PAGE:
Following are some guidelines for talking with children about tragedy from http://leaderresources.org/, a resource for leaders in Christian faith traditions. It was written by Tracey E. Herzer.
• First and foremost, children need to be reassured that they are safe. They often experience anxiety, fear and a personal sense of risk. Limit television viewing for younger children, especially those of preschool age. It is very difficult for young children to process images and messages in news reports. Let children know that tragic events are not our everyday experience and that the adults who love them will always try to take care of them. (ie – “I know you are scared. I am too. It’s a scary thing that happened, but I love you and I will always do my very best to make sure that you are safe.”)
• Just like adults, children will have varied reactions to what they hear. They may ask lots of questions, cling to parents or exhibit other behavior of younger children, have stomachaches or headaches, or may have difficulty sleeping or have nightmares. Older children and adolescents may make inappropriate jokes or glib comments and may direct their anger and frustration at other seemingly unconnected situations. All of these are various ways of dealing with tragedy. Expect and give permission for a wide range of reactions. It is important to validate your child’s feelings and not try to explain why they should feel another way. Many children will need more physical affection and one-on-one time with parents.
• The best plan for discussion is to talk honestly, but without a lot of graphic detail. Be gently concrete and truthful when answering questions. Be careful of using euphemisms for death such as the people “passed” or “went to sleep” or “went away”. These can send scary messages to younger children who wonder if they might go to sleep and not wake up or if their parents will go away forever.
• Be aware of where your child is developmentally. Preschool children may see death as reversible, temporary or impersonal. Children between ages 5-9 are beginning to realize that death is permanent but may still think they could escape through their own ingenuity or efforts. From age 9 or 10 through adolescence, children begin comprehending fully that death is irreversible, that all living things die, and that they too will die someday.
• Reinforce your family’s values. This is a good time to talk about what your family believes about the sanctity of life and helping others. Reiterate your position as a person of faith and don’t be afraid to say, “I don’t know why this happened” or “I just don’t know how to answer that.” Also be aware some religious explanations that comfort adults may unsettle a child. For example, “It is God’s will” or “Those people are with God now” could be frightening rather than reassuring to the young child who may worry that God might decide to come get them. Assure them God loves us all and is present with all of us as we struggle to understand.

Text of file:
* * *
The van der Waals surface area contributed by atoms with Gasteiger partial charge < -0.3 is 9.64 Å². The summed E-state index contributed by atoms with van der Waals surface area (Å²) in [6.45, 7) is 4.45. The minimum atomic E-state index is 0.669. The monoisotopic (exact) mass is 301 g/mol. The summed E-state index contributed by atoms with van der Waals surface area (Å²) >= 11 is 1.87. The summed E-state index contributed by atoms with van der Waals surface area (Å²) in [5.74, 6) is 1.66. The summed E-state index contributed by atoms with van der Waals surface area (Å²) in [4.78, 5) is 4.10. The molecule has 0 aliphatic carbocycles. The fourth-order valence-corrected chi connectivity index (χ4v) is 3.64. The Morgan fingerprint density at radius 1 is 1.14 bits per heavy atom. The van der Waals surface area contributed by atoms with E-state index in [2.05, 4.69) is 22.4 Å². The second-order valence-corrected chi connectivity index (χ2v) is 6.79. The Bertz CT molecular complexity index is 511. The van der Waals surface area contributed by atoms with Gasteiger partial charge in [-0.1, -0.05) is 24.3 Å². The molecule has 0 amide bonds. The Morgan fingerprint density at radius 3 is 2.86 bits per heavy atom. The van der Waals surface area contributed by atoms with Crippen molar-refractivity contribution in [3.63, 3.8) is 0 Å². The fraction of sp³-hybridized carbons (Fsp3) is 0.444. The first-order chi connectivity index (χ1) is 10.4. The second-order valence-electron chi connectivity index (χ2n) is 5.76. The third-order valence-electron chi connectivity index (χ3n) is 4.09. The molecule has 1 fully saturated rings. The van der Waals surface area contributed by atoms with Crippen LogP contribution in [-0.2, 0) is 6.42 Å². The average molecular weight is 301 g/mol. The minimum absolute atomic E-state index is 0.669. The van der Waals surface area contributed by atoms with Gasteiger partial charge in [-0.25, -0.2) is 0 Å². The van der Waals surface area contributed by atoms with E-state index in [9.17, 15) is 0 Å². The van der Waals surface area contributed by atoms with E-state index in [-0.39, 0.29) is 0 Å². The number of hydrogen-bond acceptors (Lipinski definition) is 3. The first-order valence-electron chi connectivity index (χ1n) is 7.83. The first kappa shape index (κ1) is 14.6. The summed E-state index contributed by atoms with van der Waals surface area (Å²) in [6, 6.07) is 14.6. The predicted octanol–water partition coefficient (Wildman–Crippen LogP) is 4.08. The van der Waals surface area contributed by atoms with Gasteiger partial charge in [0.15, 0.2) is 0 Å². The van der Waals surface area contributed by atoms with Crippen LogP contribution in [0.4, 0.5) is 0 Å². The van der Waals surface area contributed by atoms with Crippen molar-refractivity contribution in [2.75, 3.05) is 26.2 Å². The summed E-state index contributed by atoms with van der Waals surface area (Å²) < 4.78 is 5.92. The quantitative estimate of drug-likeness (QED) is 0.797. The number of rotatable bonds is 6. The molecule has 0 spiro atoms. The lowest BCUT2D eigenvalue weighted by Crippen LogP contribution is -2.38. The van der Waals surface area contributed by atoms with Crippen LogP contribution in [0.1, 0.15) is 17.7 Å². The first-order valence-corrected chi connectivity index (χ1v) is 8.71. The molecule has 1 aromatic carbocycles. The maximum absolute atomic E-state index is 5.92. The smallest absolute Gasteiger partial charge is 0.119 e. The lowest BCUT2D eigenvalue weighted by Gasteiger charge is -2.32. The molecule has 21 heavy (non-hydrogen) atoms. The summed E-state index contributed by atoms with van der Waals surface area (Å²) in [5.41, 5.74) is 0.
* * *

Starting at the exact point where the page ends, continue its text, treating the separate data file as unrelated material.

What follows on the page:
• If they don’t want to talk, give them other options. If your child doesn’t want to talk much about the incidents and you suspect they may be worrying about things they can’t articulate, you may want to ask them to draw pictures or talk about what feelings they think other people might be having. This gives the child an opportunity to gain some distance to what they themselves are feeling. If your child doesn’t want to talk about the events at all, they may not need to talk and you might just take a walk with them or read them a book or give them a hug to let them know you care.
• Remind children of safety procedures. Talk about measures that are already in place, such as police, fireman, policies at school for dealing with danger, etc. Talk with them about safety plans that might make them feel more comfortable. Keep talking with them even after the media coverage subsides.
• Keep your schedule normal. In as much as it is possible, try to continue with family routines such as dinnertime or bedtime rituals. Children (and adults) can often find some comfort by connecting with some sense of normalcy, even in the midst of chaos and fear.
• Find a way to participate in rebuilding or reconciliation. Times of tragedy bring out both the worst and the best in people. Help your children by making a conscious choice to take part in caring for others and helping where you can. Have a family bake sale or yard sale and contribute all money to an agency that is trying to help. Help your children write letters to other children who were affected. Donate clothes, toys, food, etc. to rebuilding efforts. Doing something concrete helps us feel like we are part of the solution and it a definitive statement of hope and rebirth.
When we respond to tragedy, our feelings may be intense and varied. Give your children and yourself some time to adjust. There are no magic words, no “right answer” – just be with your children and talk with them. Remember that there are people available to help you – your school counselors, as well as community agencies and professional counselors who are specially trained to deal with situations like this; and there are many priests, ministers and lay people who can be of tremendous help and comfort in a time of tragedy.
© 2010, Tracey E. Herzer, Leader Resources